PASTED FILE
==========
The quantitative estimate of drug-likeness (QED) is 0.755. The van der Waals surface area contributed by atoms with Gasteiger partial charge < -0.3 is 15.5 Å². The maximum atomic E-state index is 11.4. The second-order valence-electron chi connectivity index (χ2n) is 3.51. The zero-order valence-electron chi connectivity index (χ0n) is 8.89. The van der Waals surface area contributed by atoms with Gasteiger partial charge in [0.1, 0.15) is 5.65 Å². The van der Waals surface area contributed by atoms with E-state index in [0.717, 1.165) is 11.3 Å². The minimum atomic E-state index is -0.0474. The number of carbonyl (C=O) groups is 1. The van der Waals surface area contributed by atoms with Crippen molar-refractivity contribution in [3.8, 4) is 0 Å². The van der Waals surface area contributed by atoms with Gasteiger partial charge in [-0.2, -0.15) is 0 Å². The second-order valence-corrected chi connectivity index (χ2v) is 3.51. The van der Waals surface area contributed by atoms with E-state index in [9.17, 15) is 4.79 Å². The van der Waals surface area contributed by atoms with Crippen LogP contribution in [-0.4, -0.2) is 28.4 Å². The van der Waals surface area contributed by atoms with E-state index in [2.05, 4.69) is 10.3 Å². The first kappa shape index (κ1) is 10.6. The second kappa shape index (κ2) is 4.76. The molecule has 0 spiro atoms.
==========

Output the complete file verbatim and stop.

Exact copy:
The quantitative estimate of drug-likeness (QED) is 0.755. The van der Waals surface area contributed by atoms with Gasteiger partial charge < -0.3 is 15.5 Å². The maximum atomic E-state index is 11.4. The second-order valence-electron chi connectivity index (χ2n) is 3.51. The zero-order valence-electron chi connectivity index (χ0n) is 8.89. The van der Waals surface area contributed by atoms with Gasteiger partial charge in [0.1, 0.15) is 5.65 Å². The van der Waals surface area contributed by atoms with E-state index in [0.717, 1.165) is 11.3 Å². The minimum atomic E-state index is -0.0474. The number of carbonyl (C=O) groups is 1. The van der Waals surface area contributed by atoms with Crippen molar-refractivity contribution in [3.8, 4) is 0 Å². The van der Waals surface area contributed by atoms with Gasteiger partial charge in [-0.2, -0.15) is 0 Å². The second-order valence-corrected chi connectivity index (χ2v) is 3.51. The van der Waals surface area contributed by atoms with E-state index in [9.17, 15) is 4.79 Å². The van der Waals surface area contributed by atoms with Crippen LogP contribution in [-0.4, -0.2) is 28.4 Å². The van der Waals surface area contributed by atoms with E-state index in [2.05, 4.69) is 10.3 Å². The first kappa shape index (κ1) is 10.6. The second kappa shape index (κ2) is 4.76. The molecule has 0 spiro atoms.